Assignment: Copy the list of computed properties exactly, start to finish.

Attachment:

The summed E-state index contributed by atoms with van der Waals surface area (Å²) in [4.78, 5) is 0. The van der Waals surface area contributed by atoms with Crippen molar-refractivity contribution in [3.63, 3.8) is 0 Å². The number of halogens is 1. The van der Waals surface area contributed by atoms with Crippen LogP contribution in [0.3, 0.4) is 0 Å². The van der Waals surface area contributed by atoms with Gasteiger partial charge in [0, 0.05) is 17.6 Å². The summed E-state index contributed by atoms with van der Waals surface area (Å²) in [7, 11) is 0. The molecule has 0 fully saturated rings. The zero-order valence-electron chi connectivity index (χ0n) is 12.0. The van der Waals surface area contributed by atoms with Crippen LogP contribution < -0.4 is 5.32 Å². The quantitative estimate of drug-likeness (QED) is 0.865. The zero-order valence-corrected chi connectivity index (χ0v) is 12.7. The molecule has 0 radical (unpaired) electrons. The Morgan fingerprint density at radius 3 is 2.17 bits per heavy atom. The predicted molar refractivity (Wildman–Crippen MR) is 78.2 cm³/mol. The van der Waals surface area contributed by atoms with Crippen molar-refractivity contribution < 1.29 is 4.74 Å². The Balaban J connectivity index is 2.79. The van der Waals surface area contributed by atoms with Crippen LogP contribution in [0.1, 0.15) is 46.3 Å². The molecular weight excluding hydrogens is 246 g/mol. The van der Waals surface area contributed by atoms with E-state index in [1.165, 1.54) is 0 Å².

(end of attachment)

The summed E-state index contributed by atoms with van der Waals surface area (Å²) in [4.78, 5) is 0. The van der Waals surface area contributed by atoms with Crippen molar-refractivity contribution in [3.63, 3.8) is 0 Å². The number of halogens is 1. The van der Waals surface area contributed by atoms with Crippen LogP contribution in [0.3, 0.4) is 0 Å². The van der Waals surface area contributed by atoms with Gasteiger partial charge in [0, 0.05) is 17.6 Å². The summed E-state index contributed by atoms with van der Waals surface area (Å²) in [7, 11) is 0. The molecule has 0 fully saturated rings. The zero-order valence-electron chi connectivity index (χ0n) is 12.0. The van der Waals surface area contributed by atoms with Crippen LogP contribution < -0.4 is 5.32 Å². The quantitative estimate of drug-likeness (QED) is 0.865. The zero-order valence-corrected chi connectivity index (χ0v) is 12.7. The molecule has 0 radical (unpaired) electrons. The Morgan fingerprint density at radius 3 is 2.17 bits per heavy atom. The predicted molar refractivity (Wildman–Crippen MR) is 78.2 cm³/mol. The van der Waals surface area contributed by atoms with Crippen molar-refractivity contribution < 1.29 is 4.74 Å². The Balaban J connectivity index is 2.79. The van der Waals surface area contributed by atoms with Crippen LogP contribution in [0.1, 0.15) is 46.3 Å². The molecular weight excluding hydrogens is 246 g/mol. The van der Waals surface area contributed by atoms with E-state index in [1.165, 1.54) is 0 Å².